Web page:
1. Gandhāra. Ein Einzel-Erwachter, ein Pacceka Buddha, erwähnt in einer Liste. M.116; ApA.i.106.
2. Gandhāra. One of the sixteen Mahājanapadas (countries) (A.i.213; iv.252, etc.; in the Niddesa und Mahāvastu lists Gandhāra is omitted und others substituted).
Its capital was Takkasilā, famous for its university; its König in der Zeit von the Buddha was Pukkusāti. There was friendly intercourse between him und Bimbisāra of Magadha. Merchants und visitors from one country to another were lodged und fed at the expense of the country's König, und no tariffs were levied on their merchandise. There was constant exchange of goods und valuables, und on one occasion Bimbisāra, wishing to send his friend a gift of particular value, despatched to him a letter containing news of the appearance in the world of the Buddha, the Dhamma und the Sangha. When Pukkusāti read the letter he decided to become a follower of the Buddha, und ordained himself as a monk; then, leaving his kingdom, he traveled all the way to Sāvatthi to see the Buddha (MA.ii.979ff). This conversion of Gandhāra's' König, however, does not seem to have had the effect of converting the rest of its people to the Buddha's faith. The memory of Pukkusāti was evidently soon forgotten, for we find Moggaliputta Tissa, at the conclusion of the Third Council, sending the Thera Majjhantika to convert Gandhāra (Mhv.xii.3ff).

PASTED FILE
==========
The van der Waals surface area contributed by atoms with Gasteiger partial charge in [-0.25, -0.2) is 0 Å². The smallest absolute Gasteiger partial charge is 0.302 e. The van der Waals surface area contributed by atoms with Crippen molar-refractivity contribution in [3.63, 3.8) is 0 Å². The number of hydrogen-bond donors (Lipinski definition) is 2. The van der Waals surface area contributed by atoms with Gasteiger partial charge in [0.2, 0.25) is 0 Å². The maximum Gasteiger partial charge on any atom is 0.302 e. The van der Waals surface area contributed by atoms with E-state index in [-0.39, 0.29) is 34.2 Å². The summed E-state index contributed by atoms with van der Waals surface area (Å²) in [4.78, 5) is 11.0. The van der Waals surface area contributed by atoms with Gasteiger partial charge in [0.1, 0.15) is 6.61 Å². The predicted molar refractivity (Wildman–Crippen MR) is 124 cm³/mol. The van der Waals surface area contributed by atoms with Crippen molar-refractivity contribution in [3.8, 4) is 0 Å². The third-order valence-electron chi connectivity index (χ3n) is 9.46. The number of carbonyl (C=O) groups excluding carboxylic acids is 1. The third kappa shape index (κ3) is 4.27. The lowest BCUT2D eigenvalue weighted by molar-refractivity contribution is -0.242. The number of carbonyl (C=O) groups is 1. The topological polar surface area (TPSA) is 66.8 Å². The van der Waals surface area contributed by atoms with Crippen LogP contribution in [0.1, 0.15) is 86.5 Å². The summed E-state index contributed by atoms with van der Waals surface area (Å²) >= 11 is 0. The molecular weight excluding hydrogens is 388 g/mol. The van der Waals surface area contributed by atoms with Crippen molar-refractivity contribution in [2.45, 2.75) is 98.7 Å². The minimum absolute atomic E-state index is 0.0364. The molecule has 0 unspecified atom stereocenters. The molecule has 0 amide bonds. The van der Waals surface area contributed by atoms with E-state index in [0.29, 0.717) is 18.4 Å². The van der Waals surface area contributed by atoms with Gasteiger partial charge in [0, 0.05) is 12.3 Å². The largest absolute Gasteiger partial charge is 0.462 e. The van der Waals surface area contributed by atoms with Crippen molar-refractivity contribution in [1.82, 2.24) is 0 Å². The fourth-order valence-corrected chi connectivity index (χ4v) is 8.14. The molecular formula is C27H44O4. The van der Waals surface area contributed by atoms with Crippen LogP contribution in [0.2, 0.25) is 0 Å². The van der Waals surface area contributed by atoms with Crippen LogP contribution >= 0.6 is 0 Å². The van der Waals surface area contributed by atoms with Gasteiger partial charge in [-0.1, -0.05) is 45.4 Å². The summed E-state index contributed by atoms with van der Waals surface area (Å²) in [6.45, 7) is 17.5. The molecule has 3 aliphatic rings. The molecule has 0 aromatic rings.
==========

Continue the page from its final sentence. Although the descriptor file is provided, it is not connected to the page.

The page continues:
According to Buddhaghosa's account, Pukkusāti's kingdom was over one hundert leagues in extent (MA.ii.988), und the distance from Takkasilā to Sāvatthi was one hundert und ninety-two leagues (MA.ii.987; from Benares it was one hundert und zwanzig leagues, vīsamyo-janasata; J.i.395; ii.47). There was evidently a well-known caravan route linking the two countries, although Gandhāra was regarded as a paccantima janapada. (MA.ii.982; there was also constant trade between Gandhāra und Videha, J.iii.365ff. It would appear from the Mahā Niddesa i.154 that Takkasilā was a regular centre of trade).
At the time of Majjhantika's visit, the people of Gandhāra were being harassed by the Nāga-König Aravāla, und the chronicles contain details of his conversion by the monk. The Nāga-König, together mit his retinue, the yakkha Pandaka und his wife Hāritā, became devout followers of the Buddha. Majjhantika preached the āsīvisūpama Sutta, und many thousands joined the Order. (Mhv.xii.9ff; Smp.i.64f; Dpv.viii.4).
Gandhāra appears to have included Kasmīra, the two countries being always erwähnt together as Kasmīra-Gandhāra. They occupied the sites of the modern districts of Peshawar und Rawalpindi in the northern Punjab (PHAI. p.93). In the time of Asoka the country formed part of his empire, und is erwähnt as such in Rock Edict V. Before that it was subject to the Achaemenid kings. Gandhāra was always famous for its red woollen shawls (kambala) (SNA.ii.487; J.vi.501).
Another König of Takkasilā besides Pukkusāti is erwähnt - namely, Naggaji, who was a contemporary of Nimi, König of Videha. (J.iii.377; cf. Ait. Brāhmana vii.34; Sat. Brāhmana viii.1, 4, 10; see also Gandhārarājā).
Einer der Eckzähne von Buddha befand sich in Gandhāra (Bu.xxviii.6; D.ii.167).
3. Gandhāra. Ein Berg in Himavā. Jat.547.